Causes of Male Infertility

August 14, 2020

male infertility

Author Name: Dr. Dayanidhi on August 14, 2020

Infertility is clinically defined as women and men who cannot achieve pregnancy even after 1 year of regular intercourse without using birth control. There are many different medical conditions and other factors that can contribute to fertility problems and it has been seen that approximately 35% is due to male factors, 35% is due to female factors, 20% of cases have a combination of both male and female factors, and the last 10% are unexplained causes.

The causes of male infertility may be due to a number of causes like low or no sperm production ,problems during sperm development and transport inside the male reproductive tract ,abnormal sperm function or blockages that prevent the delivery of sperm, low semen analysis parameters (sperm count, motility and morphology), and sperm aneuploidy or the incorrect number of chromosomes .In some cases it is even seen that semen analysis is normal however due to sperm issues fertilization and proper embryo development is affected. Illnesses, injuries, chronic health problems, lifestyle choices and other factors play an important role in causing male infertility.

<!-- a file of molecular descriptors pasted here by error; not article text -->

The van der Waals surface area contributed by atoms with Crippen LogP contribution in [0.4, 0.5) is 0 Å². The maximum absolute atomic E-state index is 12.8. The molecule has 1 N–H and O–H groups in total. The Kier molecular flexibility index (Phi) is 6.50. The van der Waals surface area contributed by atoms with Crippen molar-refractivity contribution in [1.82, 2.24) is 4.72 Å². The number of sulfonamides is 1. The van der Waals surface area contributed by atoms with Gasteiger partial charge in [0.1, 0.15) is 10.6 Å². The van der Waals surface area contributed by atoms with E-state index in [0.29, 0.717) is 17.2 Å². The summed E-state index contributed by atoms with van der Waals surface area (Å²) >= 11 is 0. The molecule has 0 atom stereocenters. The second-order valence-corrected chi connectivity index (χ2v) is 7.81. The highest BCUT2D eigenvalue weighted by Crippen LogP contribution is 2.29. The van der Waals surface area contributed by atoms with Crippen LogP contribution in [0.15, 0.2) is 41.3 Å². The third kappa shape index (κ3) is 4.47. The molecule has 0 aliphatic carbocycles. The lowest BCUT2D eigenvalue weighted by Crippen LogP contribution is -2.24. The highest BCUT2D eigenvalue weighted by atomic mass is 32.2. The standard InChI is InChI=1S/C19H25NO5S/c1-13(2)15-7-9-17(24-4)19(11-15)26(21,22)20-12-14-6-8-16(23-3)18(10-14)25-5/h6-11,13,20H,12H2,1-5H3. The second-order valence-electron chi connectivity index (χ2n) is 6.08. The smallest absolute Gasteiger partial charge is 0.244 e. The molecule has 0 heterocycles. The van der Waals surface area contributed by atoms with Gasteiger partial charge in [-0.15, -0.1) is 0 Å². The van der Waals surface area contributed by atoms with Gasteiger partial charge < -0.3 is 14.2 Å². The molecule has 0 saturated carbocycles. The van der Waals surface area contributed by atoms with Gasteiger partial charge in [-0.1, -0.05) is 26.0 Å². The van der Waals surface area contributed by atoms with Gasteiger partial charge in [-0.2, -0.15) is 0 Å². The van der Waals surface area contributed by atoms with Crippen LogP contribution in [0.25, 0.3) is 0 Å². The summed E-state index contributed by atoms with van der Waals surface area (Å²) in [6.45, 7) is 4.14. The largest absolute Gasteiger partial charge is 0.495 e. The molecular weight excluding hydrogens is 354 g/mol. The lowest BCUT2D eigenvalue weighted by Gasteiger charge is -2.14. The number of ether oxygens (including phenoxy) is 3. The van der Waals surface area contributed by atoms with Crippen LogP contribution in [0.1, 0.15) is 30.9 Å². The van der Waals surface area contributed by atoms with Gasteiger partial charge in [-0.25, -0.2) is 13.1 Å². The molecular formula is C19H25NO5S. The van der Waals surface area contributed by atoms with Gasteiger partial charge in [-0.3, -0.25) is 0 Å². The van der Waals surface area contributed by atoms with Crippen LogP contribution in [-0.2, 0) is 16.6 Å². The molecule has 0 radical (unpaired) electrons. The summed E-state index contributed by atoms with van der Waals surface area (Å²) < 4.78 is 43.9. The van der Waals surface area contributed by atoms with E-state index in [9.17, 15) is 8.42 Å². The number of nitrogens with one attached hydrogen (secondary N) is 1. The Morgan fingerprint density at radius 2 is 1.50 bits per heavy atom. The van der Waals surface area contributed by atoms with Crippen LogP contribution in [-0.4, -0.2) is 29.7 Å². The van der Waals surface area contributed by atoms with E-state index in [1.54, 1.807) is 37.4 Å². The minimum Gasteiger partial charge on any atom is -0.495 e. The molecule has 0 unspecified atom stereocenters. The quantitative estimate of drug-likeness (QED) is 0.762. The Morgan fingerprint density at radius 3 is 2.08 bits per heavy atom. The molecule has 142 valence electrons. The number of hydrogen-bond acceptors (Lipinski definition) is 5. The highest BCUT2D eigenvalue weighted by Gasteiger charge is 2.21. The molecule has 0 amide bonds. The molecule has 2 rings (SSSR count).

However, the good news is that many cases of male infertility can be treated by life style changes. Other patients must undergo assisted reproduction technologies such as IUI or IVF or ICSI in order to achieve a successful pregnancy with their partner. In IUI at the time of ovulation, sperm are injected directly up into the uterus . In IVF sperms are mixed with multiple eggs collected from the woman in a petri dish. Fertilized eggs are then placed in the uterus. In ICSI a single sperm is injected through a tiny needle into an egg. The fertilized egg is then implanted in the uterus. ICSI can be performed when sperm counts are extremely low or abnormal has dramatically changed the treatment available for even the most severe male factor infertility. Because of this technique, 90% of all infertile men have the potential to conceive their own genetic child.

For male patients with azoospermia (no sperm in semen analysis), it is first established that whether it is obstructive or non-obstructive azoospermia. If on FNAC sperms are found in testes, then these can be used for ICSI and if not then donor sperm is often used to achieve pregnancy.
With advancement in technology various treatment options are available for male factor infertility to fulfil their dream of pregnancy.

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